Our views

Energy efficiency 'business as usual' for responsible landlords

Gail Counihan, ESG Analyst and Zilla Chan, Senior Credit Analyst

8 June 2018

The Minimum Energy Efficiency Standards (MEES) came into force in April of this year, making it unlawful for landlords to grant new tenancies for properties that have an Energy Performance Certificate (EPC) that is less than an ‘E’.  This wouldn’t have been a surprise to landlords, since the government has consulted extensively on the legislation. The broader objective is to “improve business and industry efficiency’ – an area that accounts for 25% of the UK’s carbon emissions. The MEES regulation forms part of a package of measures to support businesses to improve their energy productivity by at least 20% by 2030. This is crucial legislation – the UK was ranked as one of the worst EU member states for energy efficiency in 2016, judged by national progress.

RLAM has engaged with landlords across our portfolios, in order to gain a better understanding of the progress made or challenges encountered with the legislation. The reality is that achieving an ‘E’ EPC isn’t a stretch for responsible landlords - most properties that fall short would need only minor enhancements to achieve an ‘E’ rating. Where being a landlord is the primary business of a company, achieving energy efficiency of an E or upwards should be business as usual. There are a variety of measures available to landlords via the Green Deal – a finance arrangement whereby energy efficiency enhancements can be made for no upfront cost, and the tenant repays the loan through savings that are made on the energy bill.

We’ve been particularly encouraged by the approach that some of our landlords have taken to listed buildings – a category that has caused a reasonable amount of confusion. This type is building stock is excluded where compliance with certain minimum energy performance requirements would unacceptably alter their character or appearance. Our view is that the responsibility to be more energy efficient isn’t removed because the legislation exempts the building category. Some of our leading landlords have challenged themselves to investigate the extent to which listed buildings can be made more environmentally friendly, while still preserving original period features.  Introducing enhancements such as rainwater harvesting, Photovoltaic (PV) panels, and an innovative heat recovery system has resulted in the first listed residential building in the UK achieving a Building Research Establishment Environmental Assessment Method (BREEAM) ‘Outstanding’ Environmental rating.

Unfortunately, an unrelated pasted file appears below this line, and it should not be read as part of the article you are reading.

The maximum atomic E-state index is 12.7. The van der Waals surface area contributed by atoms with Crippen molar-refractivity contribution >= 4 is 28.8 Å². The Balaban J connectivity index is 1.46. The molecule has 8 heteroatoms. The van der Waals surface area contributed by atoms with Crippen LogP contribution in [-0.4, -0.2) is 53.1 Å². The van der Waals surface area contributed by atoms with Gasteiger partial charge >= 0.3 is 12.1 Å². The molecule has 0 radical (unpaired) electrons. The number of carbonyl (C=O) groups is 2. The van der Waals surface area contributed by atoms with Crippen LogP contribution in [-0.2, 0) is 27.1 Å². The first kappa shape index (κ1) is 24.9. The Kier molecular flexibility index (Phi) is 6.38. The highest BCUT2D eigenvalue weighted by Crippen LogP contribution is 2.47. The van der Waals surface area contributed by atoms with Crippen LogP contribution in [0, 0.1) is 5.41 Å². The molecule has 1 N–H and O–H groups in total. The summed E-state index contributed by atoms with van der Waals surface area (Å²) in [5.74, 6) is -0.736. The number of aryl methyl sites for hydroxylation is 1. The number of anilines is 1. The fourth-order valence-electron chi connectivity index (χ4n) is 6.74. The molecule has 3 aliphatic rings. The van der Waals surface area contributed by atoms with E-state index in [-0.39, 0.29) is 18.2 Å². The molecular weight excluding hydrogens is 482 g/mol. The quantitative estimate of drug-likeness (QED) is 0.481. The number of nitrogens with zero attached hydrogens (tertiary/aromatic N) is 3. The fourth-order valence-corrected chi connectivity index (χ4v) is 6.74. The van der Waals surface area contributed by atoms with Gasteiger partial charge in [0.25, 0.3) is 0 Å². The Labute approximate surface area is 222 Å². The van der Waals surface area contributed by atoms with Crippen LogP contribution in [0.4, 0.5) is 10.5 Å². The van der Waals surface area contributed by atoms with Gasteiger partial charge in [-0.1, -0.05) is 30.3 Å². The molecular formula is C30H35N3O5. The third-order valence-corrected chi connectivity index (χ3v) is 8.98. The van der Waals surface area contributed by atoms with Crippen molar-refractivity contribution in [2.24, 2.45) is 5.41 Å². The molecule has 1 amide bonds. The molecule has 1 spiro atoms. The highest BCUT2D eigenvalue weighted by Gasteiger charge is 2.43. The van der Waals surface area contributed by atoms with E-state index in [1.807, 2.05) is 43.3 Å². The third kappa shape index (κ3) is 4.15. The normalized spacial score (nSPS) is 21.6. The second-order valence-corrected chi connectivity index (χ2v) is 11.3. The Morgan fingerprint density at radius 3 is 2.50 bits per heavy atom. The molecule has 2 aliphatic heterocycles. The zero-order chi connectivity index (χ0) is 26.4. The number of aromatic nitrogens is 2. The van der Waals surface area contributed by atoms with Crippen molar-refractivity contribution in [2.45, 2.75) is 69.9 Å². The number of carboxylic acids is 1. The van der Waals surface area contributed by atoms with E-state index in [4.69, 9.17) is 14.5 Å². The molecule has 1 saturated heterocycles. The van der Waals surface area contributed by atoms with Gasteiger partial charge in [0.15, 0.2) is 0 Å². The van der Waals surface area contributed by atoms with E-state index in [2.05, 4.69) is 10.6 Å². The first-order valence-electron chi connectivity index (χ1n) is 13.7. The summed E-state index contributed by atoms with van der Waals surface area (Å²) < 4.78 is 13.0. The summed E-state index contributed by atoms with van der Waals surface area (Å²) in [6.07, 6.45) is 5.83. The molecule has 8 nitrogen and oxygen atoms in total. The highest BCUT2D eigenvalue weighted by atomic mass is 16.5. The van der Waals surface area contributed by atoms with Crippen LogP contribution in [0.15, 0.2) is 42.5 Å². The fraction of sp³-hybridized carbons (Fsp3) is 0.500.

In preparation for the MEES regulation, RLAM carried out analysis across our own property portfolio. We found that the proportion of non-compliant properties in our own portfolio was less than half of the national average. We consider energy efficiency across our portfolio of buildings to be a priority – we recently installed a combined heat and power plant that will provide a centralised source of highly efficient heating and hot water for all flats in one of our buildings. The flats also benefit from green roofs and sustainable drainage. 

Given the ambitious targets in the upcoming carbon budgets, there is a widely held expectation that the government will ratchet the minimum required EPC from an E, to a D or C – meaning that property owners who prioritise energy efficiency should be well prepared. As a responsible investor, we support this and would like to see energy efficiency prioritised across all building stock.

Past performance is no guide to the future. The value of investments and the income from them is not guaranteed and may go down as well as up and investors may not get back the amount originally invested. The views expressed are the author’s own and do not constitute investment advice.